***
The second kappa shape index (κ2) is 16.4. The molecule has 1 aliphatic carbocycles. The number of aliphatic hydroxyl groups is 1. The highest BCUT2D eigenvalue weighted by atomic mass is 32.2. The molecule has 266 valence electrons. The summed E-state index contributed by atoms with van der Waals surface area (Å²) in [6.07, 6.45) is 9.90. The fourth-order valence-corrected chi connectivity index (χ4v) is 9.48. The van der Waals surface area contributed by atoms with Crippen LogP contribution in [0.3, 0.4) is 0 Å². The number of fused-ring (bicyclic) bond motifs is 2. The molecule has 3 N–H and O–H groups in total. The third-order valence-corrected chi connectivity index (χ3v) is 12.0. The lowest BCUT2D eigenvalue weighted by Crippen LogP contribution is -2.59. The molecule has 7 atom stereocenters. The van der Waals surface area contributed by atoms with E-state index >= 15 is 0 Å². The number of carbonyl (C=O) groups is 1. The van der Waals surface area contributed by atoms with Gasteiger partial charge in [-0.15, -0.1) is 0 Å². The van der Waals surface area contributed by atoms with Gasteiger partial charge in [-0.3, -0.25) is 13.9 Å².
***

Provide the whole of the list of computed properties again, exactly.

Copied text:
The second kappa shape index (κ2) is 16.4. The molecule has 1 aliphatic carbocycles. The number of aliphatic hydroxyl groups is 1. The highest BCUT2D eigenvalue weighted by atomic mass is 32.2. The molecule has 266 valence electrons. The summed E-state index contributed by atoms with van der Waals surface area (Å²) in [6.07, 6.45) is 9.90. The fourth-order valence-corrected chi connectivity index (χ4v) is 9.48. The van der Waals surface area contributed by atoms with Crippen LogP contribution in [0.3, 0.4) is 0 Å². The number of fused-ring (bicyclic) bond motifs is 2. The molecule has 3 N–H and O–H groups in total. The third-order valence-corrected chi connectivity index (χ3v) is 12.0. The lowest BCUT2D eigenvalue weighted by Crippen LogP contribution is -2.59. The molecule has 7 atom stereocenters. The van der Waals surface area contributed by atoms with E-state index >= 15 is 0 Å². The number of carbonyl (C=O) groups is 1. The van der Waals surface area contributed by atoms with Gasteiger partial charge in [-0.15, -0.1) is 0 Å². The van der Waals surface area contributed by atoms with Gasteiger partial charge in [-0.3, -0.25) is 13.9 Å².